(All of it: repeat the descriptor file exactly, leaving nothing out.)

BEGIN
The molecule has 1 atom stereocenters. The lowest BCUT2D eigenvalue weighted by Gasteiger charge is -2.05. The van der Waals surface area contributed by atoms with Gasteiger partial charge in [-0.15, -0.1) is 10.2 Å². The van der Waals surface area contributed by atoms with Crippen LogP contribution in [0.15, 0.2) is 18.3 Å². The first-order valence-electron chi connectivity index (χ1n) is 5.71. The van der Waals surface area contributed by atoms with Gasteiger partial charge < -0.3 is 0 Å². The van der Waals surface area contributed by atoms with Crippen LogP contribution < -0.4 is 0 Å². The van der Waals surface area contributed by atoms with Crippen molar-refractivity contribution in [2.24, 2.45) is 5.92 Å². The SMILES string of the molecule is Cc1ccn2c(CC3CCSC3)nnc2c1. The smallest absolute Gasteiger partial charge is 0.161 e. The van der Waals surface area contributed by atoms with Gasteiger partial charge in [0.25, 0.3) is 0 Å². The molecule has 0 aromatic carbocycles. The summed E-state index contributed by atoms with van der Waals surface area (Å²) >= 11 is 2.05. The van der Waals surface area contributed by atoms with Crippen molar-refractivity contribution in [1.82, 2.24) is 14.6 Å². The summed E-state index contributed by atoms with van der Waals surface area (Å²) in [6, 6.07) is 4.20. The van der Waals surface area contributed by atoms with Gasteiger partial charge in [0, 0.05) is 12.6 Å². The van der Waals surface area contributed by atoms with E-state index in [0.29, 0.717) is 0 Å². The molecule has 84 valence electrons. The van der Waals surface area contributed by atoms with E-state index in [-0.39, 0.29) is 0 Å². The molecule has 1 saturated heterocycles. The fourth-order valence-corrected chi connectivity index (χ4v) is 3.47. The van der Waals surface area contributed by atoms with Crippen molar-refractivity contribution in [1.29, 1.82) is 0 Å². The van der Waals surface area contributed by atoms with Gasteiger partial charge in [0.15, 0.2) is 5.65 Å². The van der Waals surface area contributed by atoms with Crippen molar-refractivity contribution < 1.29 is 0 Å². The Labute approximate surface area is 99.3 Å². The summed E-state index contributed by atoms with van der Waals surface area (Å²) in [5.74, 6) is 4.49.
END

The molecule has 1 atom stereocenters. The lowest BCUT2D eigenvalue weighted by Gasteiger charge is -2.05. The van der Waals surface area contributed by atoms with Gasteiger partial charge in [-0.15, -0.1) is 10.2 Å². The van der Waals surface area contributed by atoms with Crippen LogP contribution in [0.15, 0.2) is 18.3 Å². The first-order valence-electron chi connectivity index (χ1n) is 5.71. The van der Waals surface area contributed by atoms with Gasteiger partial charge < -0.3 is 0 Å². The van der Waals surface area contributed by atoms with Crippen LogP contribution < -0.4 is 0 Å². The van der Waals surface area contributed by atoms with Crippen molar-refractivity contribution in [2.24, 2.45) is 5.92 Å². The SMILES string of the molecule is Cc1ccn2c(CC3CCSC3)nnc2c1. The smallest absolute Gasteiger partial charge is 0.161 e. The van der Waals surface area contributed by atoms with Gasteiger partial charge in [0.25, 0.3) is 0 Å². The molecule has 0 aromatic carbocycles. The summed E-state index contributed by atoms with van der Waals surface area (Å²) >= 11 is 2.05. The van der Waals surface area contributed by atoms with Crippen molar-refractivity contribution in [1.82, 2.24) is 14.6 Å². The summed E-state index contributed by atoms with van der Waals surface area (Å²) in [6, 6.07) is 4.20. The van der Waals surface area contributed by atoms with Gasteiger partial charge in [0, 0.05) is 12.6 Å². The van der Waals surface area contributed by atoms with E-state index in [0.29, 0.717) is 0 Å². The molecule has 84 valence electrons. The van der Waals surface area contributed by atoms with E-state index in [-0.39, 0.29) is 0 Å². The molecule has 1 saturated heterocycles. The fourth-order valence-corrected chi connectivity index (χ4v) is 3.47. The van der Waals surface area contributed by atoms with Crippen molar-refractivity contribution in [1.29, 1.82) is 0 Å². The van der Waals surface area contributed by atoms with Gasteiger partial charge in [0.15, 0.2) is 5.65 Å². The van der Waals surface area contributed by atoms with Crippen molar-refractivity contribution < 1.29 is 0 Å². The Labute approximate surface area is 99.3 Å². The summed E-state index contributed by atoms with van der Waals surface area (Å²) in [5.74, 6) is 4.49.